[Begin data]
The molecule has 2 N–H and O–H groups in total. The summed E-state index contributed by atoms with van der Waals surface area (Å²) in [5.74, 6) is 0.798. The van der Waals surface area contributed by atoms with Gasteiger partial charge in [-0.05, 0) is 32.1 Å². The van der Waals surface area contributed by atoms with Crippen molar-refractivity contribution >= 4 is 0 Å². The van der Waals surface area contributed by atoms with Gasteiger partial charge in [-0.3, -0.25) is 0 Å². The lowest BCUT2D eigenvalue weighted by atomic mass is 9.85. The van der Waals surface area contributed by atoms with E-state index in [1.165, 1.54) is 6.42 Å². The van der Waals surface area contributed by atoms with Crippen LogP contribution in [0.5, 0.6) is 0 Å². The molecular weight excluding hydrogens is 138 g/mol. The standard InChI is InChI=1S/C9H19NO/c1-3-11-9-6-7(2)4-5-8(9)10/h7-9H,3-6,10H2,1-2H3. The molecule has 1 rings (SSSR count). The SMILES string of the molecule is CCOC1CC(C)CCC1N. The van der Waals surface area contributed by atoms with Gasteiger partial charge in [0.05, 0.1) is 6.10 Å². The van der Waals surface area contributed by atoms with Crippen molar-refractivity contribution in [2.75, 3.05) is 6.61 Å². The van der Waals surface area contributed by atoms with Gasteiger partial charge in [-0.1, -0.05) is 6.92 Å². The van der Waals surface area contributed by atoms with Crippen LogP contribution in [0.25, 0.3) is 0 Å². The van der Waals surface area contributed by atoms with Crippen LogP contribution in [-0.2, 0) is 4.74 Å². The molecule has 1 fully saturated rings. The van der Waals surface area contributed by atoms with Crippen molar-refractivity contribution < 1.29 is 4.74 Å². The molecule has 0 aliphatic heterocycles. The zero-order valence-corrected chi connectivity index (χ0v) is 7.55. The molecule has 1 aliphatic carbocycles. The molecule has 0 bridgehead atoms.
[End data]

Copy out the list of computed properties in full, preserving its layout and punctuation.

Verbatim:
The molecule has 2 N–H and O–H groups in total. The summed E-state index contributed by atoms with van der Waals surface area (Å²) in [5.74, 6) is 0.798. The van der Waals surface area contributed by atoms with Gasteiger partial charge in [-0.05, 0) is 32.1 Å². The van der Waals surface area contributed by atoms with Crippen molar-refractivity contribution >= 4 is 0 Å². The van der Waals surface area contributed by atoms with Gasteiger partial charge in [-0.3, -0.25) is 0 Å². The lowest BCUT2D eigenvalue weighted by atomic mass is 9.85. The van der Waals surface area contributed by atoms with E-state index in [1.165, 1.54) is 6.42 Å². The van der Waals surface area contributed by atoms with Crippen LogP contribution in [0.5, 0.6) is 0 Å². The molecular weight excluding hydrogens is 138 g/mol. The standard InChI is InChI=1S/C9H19NO/c1-3-11-9-6-7(2)4-5-8(9)10/h7-9H,3-6,10H2,1-2H3. The molecule has 1 rings (SSSR count). The SMILES string of the molecule is CCOC1CC(C)CCC1N. The van der Waals surface area contributed by atoms with Gasteiger partial charge in [0.05, 0.1) is 6.10 Å². The van der Waals surface area contributed by atoms with Crippen molar-refractivity contribution in [2.75, 3.05) is 6.61 Å². The van der Waals surface area contributed by atoms with Gasteiger partial charge in [-0.1, -0.05) is 6.92 Å². The van der Waals surface area contributed by atoms with Crippen LogP contribution in [0.25, 0.3) is 0 Å². The van der Waals surface area contributed by atoms with Crippen LogP contribution in [-0.2, 0) is 4.74 Å². The molecule has 1 fully saturated rings. The van der Waals surface area contributed by atoms with Crippen molar-refractivity contribution < 1.29 is 4.74 Å². The molecule has 0 aliphatic heterocycles. The zero-order valence-corrected chi connectivity index (χ0v) is 7.55. The molecule has 1 aliphatic carbocycles. The molecule has 0 bridgehead atoms.